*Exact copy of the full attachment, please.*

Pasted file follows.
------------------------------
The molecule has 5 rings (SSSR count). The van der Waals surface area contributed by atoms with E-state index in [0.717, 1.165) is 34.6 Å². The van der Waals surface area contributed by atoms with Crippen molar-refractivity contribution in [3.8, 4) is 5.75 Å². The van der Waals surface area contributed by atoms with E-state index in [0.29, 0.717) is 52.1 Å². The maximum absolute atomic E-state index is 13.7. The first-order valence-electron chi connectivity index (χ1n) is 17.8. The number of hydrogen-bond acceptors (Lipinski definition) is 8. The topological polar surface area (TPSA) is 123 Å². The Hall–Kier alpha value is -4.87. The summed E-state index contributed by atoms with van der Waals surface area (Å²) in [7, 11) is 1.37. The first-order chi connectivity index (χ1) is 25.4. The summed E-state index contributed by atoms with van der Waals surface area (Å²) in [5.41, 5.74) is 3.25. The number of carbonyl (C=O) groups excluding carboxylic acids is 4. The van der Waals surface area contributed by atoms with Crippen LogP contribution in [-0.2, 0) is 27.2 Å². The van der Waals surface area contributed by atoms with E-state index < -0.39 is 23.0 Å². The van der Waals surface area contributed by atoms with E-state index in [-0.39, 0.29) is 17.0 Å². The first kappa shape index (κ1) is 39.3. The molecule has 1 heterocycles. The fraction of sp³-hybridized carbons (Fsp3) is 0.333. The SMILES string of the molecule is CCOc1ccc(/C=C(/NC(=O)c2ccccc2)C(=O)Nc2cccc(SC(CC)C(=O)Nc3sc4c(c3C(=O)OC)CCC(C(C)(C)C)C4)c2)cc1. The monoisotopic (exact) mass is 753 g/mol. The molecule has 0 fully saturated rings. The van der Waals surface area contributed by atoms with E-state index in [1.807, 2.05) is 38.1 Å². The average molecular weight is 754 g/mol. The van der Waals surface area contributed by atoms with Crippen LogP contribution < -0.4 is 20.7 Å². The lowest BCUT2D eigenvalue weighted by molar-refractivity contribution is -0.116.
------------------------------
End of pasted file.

The molecule has 5 rings (SSSR count). The van der Waals surface area contributed by atoms with E-state index in [0.717, 1.165) is 34.6 Å². The van der Waals surface area contributed by atoms with Crippen molar-refractivity contribution in [3.8, 4) is 5.75 Å². The van der Waals surface area contributed by atoms with E-state index in [0.29, 0.717) is 52.1 Å². The maximum absolute atomic E-state index is 13.7. The first-order valence-electron chi connectivity index (χ1n) is 17.8. The number of hydrogen-bond acceptors (Lipinski definition) is 8. The topological polar surface area (TPSA) is 123 Å². The Hall–Kier alpha value is -4.87. The summed E-state index contributed by atoms with van der Waals surface area (Å²) in [7, 11) is 1.37. The first-order chi connectivity index (χ1) is 25.4. The summed E-state index contributed by atoms with van der Waals surface area (Å²) in [5.41, 5.74) is 3.25. The number of carbonyl (C=O) groups excluding carboxylic acids is 4. The van der Waals surface area contributed by atoms with Crippen LogP contribution in [-0.2, 0) is 27.2 Å². The van der Waals surface area contributed by atoms with E-state index < -0.39 is 23.0 Å². The van der Waals surface area contributed by atoms with E-state index in [-0.39, 0.29) is 17.0 Å². The first kappa shape index (κ1) is 39.3. The molecule has 1 heterocycles. The fraction of sp³-hybridized carbons (Fsp3) is 0.333. The SMILES string of the molecule is CCOc1ccc(/C=C(/NC(=O)c2ccccc2)C(=O)Nc2cccc(SC(CC)C(=O)Nc3sc4c(c3C(=O)OC)CCC(C(C)(C)C)C4)c2)cc1. The monoisotopic (exact) mass is 753 g/mol. The molecule has 0 fully saturated rings. The van der Waals surface area contributed by atoms with E-state index in [1.807, 2.05) is 38.1 Å². The average molecular weight is 754 g/mol. The van der Waals surface area contributed by atoms with Crippen LogP contribution < -0.4 is 20.7 Å². The lowest BCUT2D eigenvalue weighted by molar-refractivity contribution is -0.116.